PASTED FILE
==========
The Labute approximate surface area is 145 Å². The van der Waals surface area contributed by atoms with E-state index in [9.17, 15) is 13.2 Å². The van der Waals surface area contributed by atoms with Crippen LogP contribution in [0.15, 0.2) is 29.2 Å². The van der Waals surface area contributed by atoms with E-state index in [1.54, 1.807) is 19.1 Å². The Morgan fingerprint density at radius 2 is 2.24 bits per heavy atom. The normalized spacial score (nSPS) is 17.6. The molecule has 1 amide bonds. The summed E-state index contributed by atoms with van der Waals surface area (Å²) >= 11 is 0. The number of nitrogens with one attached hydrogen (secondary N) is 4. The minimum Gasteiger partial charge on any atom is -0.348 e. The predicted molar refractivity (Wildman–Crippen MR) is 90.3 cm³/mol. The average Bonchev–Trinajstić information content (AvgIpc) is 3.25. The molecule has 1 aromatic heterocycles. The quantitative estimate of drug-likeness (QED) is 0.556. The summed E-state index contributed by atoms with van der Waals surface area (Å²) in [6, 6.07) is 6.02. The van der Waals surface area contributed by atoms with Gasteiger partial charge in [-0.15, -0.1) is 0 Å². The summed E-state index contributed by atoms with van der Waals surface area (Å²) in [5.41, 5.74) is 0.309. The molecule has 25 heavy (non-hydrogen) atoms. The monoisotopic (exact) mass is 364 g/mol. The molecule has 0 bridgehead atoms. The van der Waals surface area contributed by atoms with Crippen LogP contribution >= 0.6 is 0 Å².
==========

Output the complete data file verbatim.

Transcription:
The Labute approximate surface area is 145 Å². The van der Waals surface area contributed by atoms with E-state index in [9.17, 15) is 13.2 Å². The van der Waals surface area contributed by atoms with Crippen LogP contribution in [0.15, 0.2) is 29.2 Å². The van der Waals surface area contributed by atoms with E-state index in [1.54, 1.807) is 19.1 Å². The Morgan fingerprint density at radius 2 is 2.24 bits per heavy atom. The normalized spacial score (nSPS) is 17.6. The molecule has 1 amide bonds. The summed E-state index contributed by atoms with van der Waals surface area (Å²) >= 11 is 0. The number of nitrogens with one attached hydrogen (secondary N) is 4. The minimum Gasteiger partial charge on any atom is -0.348 e. The predicted molar refractivity (Wildman–Crippen MR) is 90.3 cm³/mol. The average Bonchev–Trinajstić information content (AvgIpc) is 3.25. The molecule has 1 aromatic heterocycles. The quantitative estimate of drug-likeness (QED) is 0.556. The summed E-state index contributed by atoms with van der Waals surface area (Å²) in [6, 6.07) is 6.02. The van der Waals surface area contributed by atoms with Gasteiger partial charge in [-0.15, -0.1) is 0 Å². The summed E-state index contributed by atoms with van der Waals surface area (Å²) in [5.41, 5.74) is 0.309. The molecule has 25 heavy (non-hydrogen) atoms. The monoisotopic (exact) mass is 364 g/mol. The molecule has 0 bridgehead atoms. The van der Waals surface area contributed by atoms with Crippen LogP contribution >= 0.6 is 0 Å².